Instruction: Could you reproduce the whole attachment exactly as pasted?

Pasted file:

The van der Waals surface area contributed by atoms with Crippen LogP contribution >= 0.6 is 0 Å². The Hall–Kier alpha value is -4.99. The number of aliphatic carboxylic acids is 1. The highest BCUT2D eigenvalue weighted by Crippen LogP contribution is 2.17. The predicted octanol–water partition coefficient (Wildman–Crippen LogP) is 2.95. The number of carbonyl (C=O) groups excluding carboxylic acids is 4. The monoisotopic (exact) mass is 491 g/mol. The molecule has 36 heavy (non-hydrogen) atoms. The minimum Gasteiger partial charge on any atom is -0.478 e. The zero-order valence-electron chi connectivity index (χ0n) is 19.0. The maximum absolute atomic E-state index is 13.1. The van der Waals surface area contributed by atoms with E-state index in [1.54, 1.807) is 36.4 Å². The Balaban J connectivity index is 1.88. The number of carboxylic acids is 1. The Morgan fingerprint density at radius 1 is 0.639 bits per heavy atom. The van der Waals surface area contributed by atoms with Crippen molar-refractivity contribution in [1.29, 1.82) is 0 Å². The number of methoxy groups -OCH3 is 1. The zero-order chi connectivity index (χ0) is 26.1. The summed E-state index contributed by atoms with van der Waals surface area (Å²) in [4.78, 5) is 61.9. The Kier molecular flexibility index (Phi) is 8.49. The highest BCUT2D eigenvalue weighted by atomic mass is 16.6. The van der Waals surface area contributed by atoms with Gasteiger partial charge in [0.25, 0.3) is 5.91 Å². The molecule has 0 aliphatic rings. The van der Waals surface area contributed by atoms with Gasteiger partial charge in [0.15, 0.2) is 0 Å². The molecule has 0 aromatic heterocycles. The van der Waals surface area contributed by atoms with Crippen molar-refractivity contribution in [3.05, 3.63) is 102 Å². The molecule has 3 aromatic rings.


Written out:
The van der Waals surface area contributed by atoms with Crippen LogP contribution >= 0.6 is 0 Å². The Hall–Kier alpha value is -4.99. The number of aliphatic carboxylic acids is 1. The highest BCUT2D eigenvalue weighted by Crippen LogP contribution is 2.17. The predicted octanol–water partition coefficient (Wildman–Crippen LogP) is 2.95. The number of carbonyl (C=O) groups excluding carboxylic acids is 4. The monoisotopic (exact) mass is 491 g/mol. The molecule has 36 heavy (non-hydrogen) atoms. The minimum Gasteiger partial charge on any atom is -0.478 e. The zero-order valence-electron chi connectivity index (χ0n) is 19.0. The maximum absolute atomic E-state index is 13.1. The van der Waals surface area contributed by atoms with E-state index in [1.54, 1.807) is 36.4 Å². The Balaban J connectivity index is 1.88. The number of carboxylic acids is 1. The Morgan fingerprint density at radius 1 is 0.639 bits per heavy atom. The van der Waals surface area contributed by atoms with Crippen molar-refractivity contribution in [1.29, 1.82) is 0 Å². The number of methoxy groups -OCH3 is 1. The zero-order chi connectivity index (χ0) is 26.1. The summed E-state index contributed by atoms with van der Waals surface area (Å²) in [4.78, 5) is 61.9. The Kier molecular flexibility index (Phi) is 8.49. The highest BCUT2D eigenvalue weighted by atomic mass is 16.6. The van der Waals surface area contributed by atoms with Gasteiger partial charge in [0.25, 0.3) is 5.91 Å². The molecule has 0 aliphatic rings. The van der Waals surface area contributed by atoms with Gasteiger partial charge in [0.15, 0.2) is 0 Å². The molecule has 0 aromatic heterocycles. The van der Waals surface area contributed by atoms with Crippen molar-refractivity contribution in [3.05, 3.63) is 102 Å². The molecule has 3 aromatic rings.